December 6, 2018

anti-harassment training for office holiday parties

December is the season for workplace holiday parties, a long-standing tradition that gives organizations an opportunity to bring employees together to celebrate and socialize. However, without some thoughtful planning and guidelines, holiday get-togethers can become HR headaches, resulting in negative consequences that extend far beyond the holiday season.  

Here are 8 Dos and Don’ts to help ensure your office holiday party is inclusive and harassment-free:  

      1. Don’t call it a Christmas party
        Rather than inviting employees to a Christmas party, call it a holiday party or end-of-year celebration, which makes the event inclusive for employees with diverse backgrounds, religions and beliefs. Another option is to schedule a post-holiday gathering, when employees are back from vacations and after the hectic weeks leading up to December 31. A party in January can be a fun way to highlight last year’s accomplishments and share goals and plans for the new year.
      2. Don’t make it mandatory
        Some employees won’t be comfortable attending a holiday party for religious, cultural or other reasons, so attendance should be optional.  An after-work party may also pose a scheduling conflict or childcare issues for employees. 
      3. Do keep it diverse and inclusive
        In addition to avoiding a Christmas theme, it’s a good idea to choose decorations and activities that appeal to all employees and create an atmosphere in which everyone feels comfortable and welcome. The holiday party invitation should also be sensitive to LGBTQ employees and their spouses and partners.
      4. Don’t offer unlimited alcohol
        Alcohol reduces social inhibitions and impairs judgment, so if you’re serving adult beverages at your holiday party, it’s a good idea to limit the amount of alcohol and increase the amount of food. And be sure to offer plenty of nonalcoholic options. Workplaces that tolerate or encourage alcohol consumption increase the risk of workplace harassment, according to the Equal Employment Opportunity Commission’s task force on workplace harassment. The task force recommends that organizations train co-workers to intervene appropriately if they see alcohol-induced misconduct, and remind managers of their responsibility to recognize and respond to harassment, including at work-related events where people are consuming alcohol.
      5. Do set expectations for acceptable and unacceptable behavior
        In addition to reminding employees to drink responsibly at holiday festivities, organizations should emphasize the importance of avoiding any behavior that could lead to sexual harassment claims. This includes inappropriate touching, making unwelcome sexual comments, using derogatory terms, discussing sexual fantasies and sharing obscene or offensive images and videos.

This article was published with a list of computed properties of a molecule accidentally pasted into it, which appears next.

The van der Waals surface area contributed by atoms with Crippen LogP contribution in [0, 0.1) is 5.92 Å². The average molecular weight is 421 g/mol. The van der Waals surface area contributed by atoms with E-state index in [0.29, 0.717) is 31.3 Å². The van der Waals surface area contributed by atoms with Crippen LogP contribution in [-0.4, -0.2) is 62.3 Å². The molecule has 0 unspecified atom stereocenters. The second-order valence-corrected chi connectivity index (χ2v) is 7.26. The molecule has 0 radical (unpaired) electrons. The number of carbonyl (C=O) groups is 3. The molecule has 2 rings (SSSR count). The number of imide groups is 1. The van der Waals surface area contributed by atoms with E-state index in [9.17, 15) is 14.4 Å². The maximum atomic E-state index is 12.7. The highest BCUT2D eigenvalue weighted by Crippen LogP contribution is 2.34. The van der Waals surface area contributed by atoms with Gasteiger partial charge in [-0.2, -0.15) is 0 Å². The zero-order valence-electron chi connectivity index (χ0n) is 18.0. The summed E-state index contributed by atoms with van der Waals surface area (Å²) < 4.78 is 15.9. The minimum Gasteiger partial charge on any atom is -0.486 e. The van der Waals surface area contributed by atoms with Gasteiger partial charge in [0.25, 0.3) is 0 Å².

6. Do remind employees of your social-media policy
        Holiday parties can be a social-media nightmare if employees violate your organization’s social-media policy and post embarrassing selfies and other inappropriate content and images that reflect the company and behavior of employees and guests. Make sure your employees are familiar with your social-media policy and guidelines and understand what they need to know and do to avoid possible problems.
      7. Do ensure employees are up to date on anti-harassment training
        With the ongoing spotlight on #MeToo, it’s important to reinforce the message that your organization’s code of conduct and anti-harassment policies apply to holiday parties and other events. The holiday season is also a good time to make sure that all employees are up to date on workplace-conduct training, including preventing discrimination and harassment, avoiding retaliation, diversity and inclusion and unconscious bias.
      8. Do respond promptly to inappropriate behavior
        Managers and supervisors should be aware of their responsibility to look out for inappropriate behavior at holiday parties and be prepared to intervene before a situation gets out of hand and may require disciplinary action. It’s also critical to follow up promptly on any complaints the organization may receive from employees or guests after the event.
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  1. Traliant Insight
    In spite of good intentions, without some careful planning and communication, workplace holiday parties can be full of missteps. During this time of year, it’s especially important that employees understand the expectation for appropriate, professional behavior, even – or especially  – when the objective is to socialize and have fun. Providing employees with sexual harassment prevention training reinforces the organization’s commitment to creating a harassment-free and inclusive workplace for all employees during the holidays and throughout the year.